Federal Financial Incentives While the regulatory mandates in PURPA helped to advance the investment in renewable energy capacity, the bulk of federal programs designed to encourage the use of renewable energy resources are financial incentives such as tax credits and production incentives. Beginning in 1978, the Energy Tax Act (ETA) provided both residential and business tax credits for renewable energy equipment purchases. ETA offered residential energy income tax credits for solar and wind energy equipment expenditures at a rate of 30 percent of the first $2,000 and 20 percent of the next $8,000. For business expenditures, there was an income tax credit of 10 percent for investments in solar, water, geothermal, and ocean technologies. Following the ETA, the 1980 Crude Oil Windfall Profits Tax Act (WPT) increased the ETA’s residential energy income tax credits for solar, wind, and geothermal technologies from 30 percent to 40 percent of the first $10,000 in expenditures. The WPT also increased the ETA business energy income tax credit for solar, wind, geothermal, and ocean technologies from 10 percent to 15 percent and extended the credits from December 1982 to December 1985. Finally, the WPT allowed tax-exempt interest on industrial development bonds for the development of solid waste to energy (WTE) producing facilities, for hydroelectric facilities, and for facilities producing renewable energy. In 1986, the Tax Reform Act eliminated the tax-free status of municipal solid waste (MSW) powerplants and WTE facilities financed with industrial development bonds. The 1986 Tax Reform Act also extended the WPT business energy tax credit for solar, geothermal, ocean thermal, and biomass property through 1988. The business energy tax credit for wind systems was not extended and, thus, expired on December 31, 1985. The next major tax provision affecting renewable energy was the Energy Policy Act of 1992 (EPACT). EPACT established a permanent 10 percent business energy tax credit for investments in solar and geothermal equipment and established a 10-year, 1.5 cents per kilowatt hour (kWh) production tax credit (PTC) for privately owned, as well as investor-owned, wind projects and biomass plants using dedicated crops (closed-loop). When originally established, the PTC was available to wind power generators brought on-line between January 1, 1994 and June 30, 1999, and closed-loop biomass power plants brought on-line between January 1, 1993 and June 30, 1999. In March of 2002, a two year extension of the PTC was included for new wind, closed-loop biomass, and poultry waste facilities. This new law extends the PTC from the end of 2001 to December 31, 2003 and indexed the credit to inflation. The credit is currently 1.7 cents per kWh. EPACT also instituted the Renewable Energy Production Incentive (REPI) which provides a 1.5 cents per kWh incentive, subject to annual congressional appropriations, for generation from biomass (except municipal solid waste), geothermal (except dry steam), wind, and solar from tax exempt, publicly owned utilities and rural cooperatives. Initial payments under the REPI program for fiscal year 1994, totaled $638,120 and were distributed among four state-owned and three city-owned facilities with a total of 42 million kWh. By fiscal year 1998, net generation eligible for REPI payments had reached 529 million kWh from 19 facilities at a price of $4 million. Finally, in fiscal year 2000, REPI payments totaled $3.991 million. It is important to note that while the generation eligible for REPI payments increased more than twelvefold from 1994 to 2000, the number of facilities receiving REPI support increased only 57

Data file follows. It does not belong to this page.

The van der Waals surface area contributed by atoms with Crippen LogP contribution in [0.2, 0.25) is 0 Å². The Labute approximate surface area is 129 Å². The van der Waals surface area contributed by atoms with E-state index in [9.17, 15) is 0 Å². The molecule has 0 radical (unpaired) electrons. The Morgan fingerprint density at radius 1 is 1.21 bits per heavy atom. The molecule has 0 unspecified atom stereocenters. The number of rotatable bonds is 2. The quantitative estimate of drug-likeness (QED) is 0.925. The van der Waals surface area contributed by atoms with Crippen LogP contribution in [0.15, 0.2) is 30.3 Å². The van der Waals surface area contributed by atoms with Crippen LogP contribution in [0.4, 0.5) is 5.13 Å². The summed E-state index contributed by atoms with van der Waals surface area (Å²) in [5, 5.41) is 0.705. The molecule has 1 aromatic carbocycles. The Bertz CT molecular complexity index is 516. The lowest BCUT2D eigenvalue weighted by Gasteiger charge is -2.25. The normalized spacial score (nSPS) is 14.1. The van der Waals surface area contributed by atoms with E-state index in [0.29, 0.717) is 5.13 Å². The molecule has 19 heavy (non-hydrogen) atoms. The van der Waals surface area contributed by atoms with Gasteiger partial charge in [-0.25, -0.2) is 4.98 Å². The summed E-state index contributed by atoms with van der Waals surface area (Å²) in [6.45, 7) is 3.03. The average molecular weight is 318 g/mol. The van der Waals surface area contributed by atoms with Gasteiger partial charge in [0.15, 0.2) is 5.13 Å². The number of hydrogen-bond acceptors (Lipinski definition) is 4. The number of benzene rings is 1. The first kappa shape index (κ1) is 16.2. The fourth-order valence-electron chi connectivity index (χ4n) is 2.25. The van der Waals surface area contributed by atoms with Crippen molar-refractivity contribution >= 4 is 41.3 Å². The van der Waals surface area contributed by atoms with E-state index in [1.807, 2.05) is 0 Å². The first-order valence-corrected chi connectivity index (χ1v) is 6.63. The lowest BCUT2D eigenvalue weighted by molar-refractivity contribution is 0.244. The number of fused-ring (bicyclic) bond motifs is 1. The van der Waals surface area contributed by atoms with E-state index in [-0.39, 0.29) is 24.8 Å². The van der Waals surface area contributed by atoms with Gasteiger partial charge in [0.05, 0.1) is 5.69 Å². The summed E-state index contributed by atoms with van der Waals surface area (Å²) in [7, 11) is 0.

Financial Incentive Programs

threefold, and that increase occurred during the first three years of the program. This could have occurred because the 1.5 cents per kWh was not sufficient to overcome initial cost barriers to market entry or because of the uncertainty associated with the year-to-year congressional appropriations.25